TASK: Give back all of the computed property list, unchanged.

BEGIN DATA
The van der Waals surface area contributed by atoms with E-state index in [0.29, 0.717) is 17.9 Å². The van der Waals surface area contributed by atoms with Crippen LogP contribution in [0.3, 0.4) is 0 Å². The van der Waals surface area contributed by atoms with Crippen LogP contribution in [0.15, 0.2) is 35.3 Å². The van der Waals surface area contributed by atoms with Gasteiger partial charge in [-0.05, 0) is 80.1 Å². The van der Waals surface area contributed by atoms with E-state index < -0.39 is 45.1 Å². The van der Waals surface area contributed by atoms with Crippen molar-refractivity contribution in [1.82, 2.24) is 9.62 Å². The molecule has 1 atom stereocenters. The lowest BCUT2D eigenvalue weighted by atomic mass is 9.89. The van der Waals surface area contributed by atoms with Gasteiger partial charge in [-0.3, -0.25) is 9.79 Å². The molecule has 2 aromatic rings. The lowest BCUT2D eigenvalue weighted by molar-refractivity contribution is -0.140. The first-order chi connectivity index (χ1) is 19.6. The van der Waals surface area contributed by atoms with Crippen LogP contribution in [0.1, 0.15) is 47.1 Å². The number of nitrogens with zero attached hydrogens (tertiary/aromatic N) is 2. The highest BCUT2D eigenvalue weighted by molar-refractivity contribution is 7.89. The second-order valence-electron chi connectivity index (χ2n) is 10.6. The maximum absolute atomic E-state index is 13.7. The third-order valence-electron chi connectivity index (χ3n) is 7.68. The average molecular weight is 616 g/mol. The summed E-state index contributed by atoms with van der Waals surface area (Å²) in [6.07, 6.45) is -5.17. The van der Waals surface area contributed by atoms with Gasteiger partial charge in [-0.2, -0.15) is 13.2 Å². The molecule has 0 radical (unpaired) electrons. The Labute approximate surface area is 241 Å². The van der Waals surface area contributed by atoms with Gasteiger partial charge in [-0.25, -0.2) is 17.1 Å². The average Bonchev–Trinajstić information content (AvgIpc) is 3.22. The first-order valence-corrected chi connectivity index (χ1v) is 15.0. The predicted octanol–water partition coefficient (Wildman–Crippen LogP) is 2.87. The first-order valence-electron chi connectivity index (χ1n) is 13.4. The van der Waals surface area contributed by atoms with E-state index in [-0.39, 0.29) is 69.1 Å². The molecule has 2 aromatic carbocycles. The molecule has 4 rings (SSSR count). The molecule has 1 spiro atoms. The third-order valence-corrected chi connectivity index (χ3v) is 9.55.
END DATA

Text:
The van der Waals surface area contributed by atoms with E-state index in [0.29, 0.717) is 17.9 Å². The van der Waals surface area contributed by atoms with Crippen LogP contribution in [0.3, 0.4) is 0 Å². The van der Waals surface area contributed by atoms with Crippen LogP contribution in [0.15, 0.2) is 35.3 Å². The van der Waals surface area contributed by atoms with Gasteiger partial charge in [-0.05, 0) is 80.1 Å². The van der Waals surface area contributed by atoms with E-state index < -0.39 is 45.1 Å². The van der Waals surface area contributed by atoms with Crippen molar-refractivity contribution in [1.82, 2.24) is 9.62 Å². The molecule has 1 atom stereocenters. The lowest BCUT2D eigenvalue weighted by atomic mass is 9.89. The van der Waals surface area contributed by atoms with Gasteiger partial charge in [-0.3, -0.25) is 9.79 Å². The molecule has 2 aromatic rings. The lowest BCUT2D eigenvalue weighted by molar-refractivity contribution is -0.140. The first-order chi connectivity index (χ1) is 19.6. The van der Waals surface area contributed by atoms with Crippen LogP contribution in [0.1, 0.15) is 47.1 Å². The number of nitrogens with zero attached hydrogens (tertiary/aromatic N) is 2. The highest BCUT2D eigenvalue weighted by molar-refractivity contribution is 7.89. The second-order valence-electron chi connectivity index (χ2n) is 10.6. The maximum absolute atomic E-state index is 13.7. The third-order valence-electron chi connectivity index (χ3n) is 7.68. The average molecular weight is 616 g/mol. The summed E-state index contributed by atoms with van der Waals surface area (Å²) in [6.07, 6.45) is -5.17. The van der Waals surface area contributed by atoms with Gasteiger partial charge in [-0.2, -0.15) is 13.2 Å². The molecule has 0 radical (unpaired) electrons. The Labute approximate surface area is 241 Å². The van der Waals surface area contributed by atoms with Gasteiger partial charge in [-0.25, -0.2) is 17.1 Å². The average Bonchev–Trinajstić information content (AvgIpc) is 3.22. The first-order valence-corrected chi connectivity index (χ1v) is 15.0. The predicted octanol–water partition coefficient (Wildman–Crippen LogP) is 2.87. The first-order valence-electron chi connectivity index (χ1n) is 13.4. The van der Waals surface area contributed by atoms with E-state index in [-0.39, 0.29) is 69.1 Å². The molecule has 2 aromatic carbocycles. The molecule has 4 rings (SSSR count). The molecule has 1 spiro atoms. The third-order valence-corrected chi connectivity index (χ3v) is 9.55.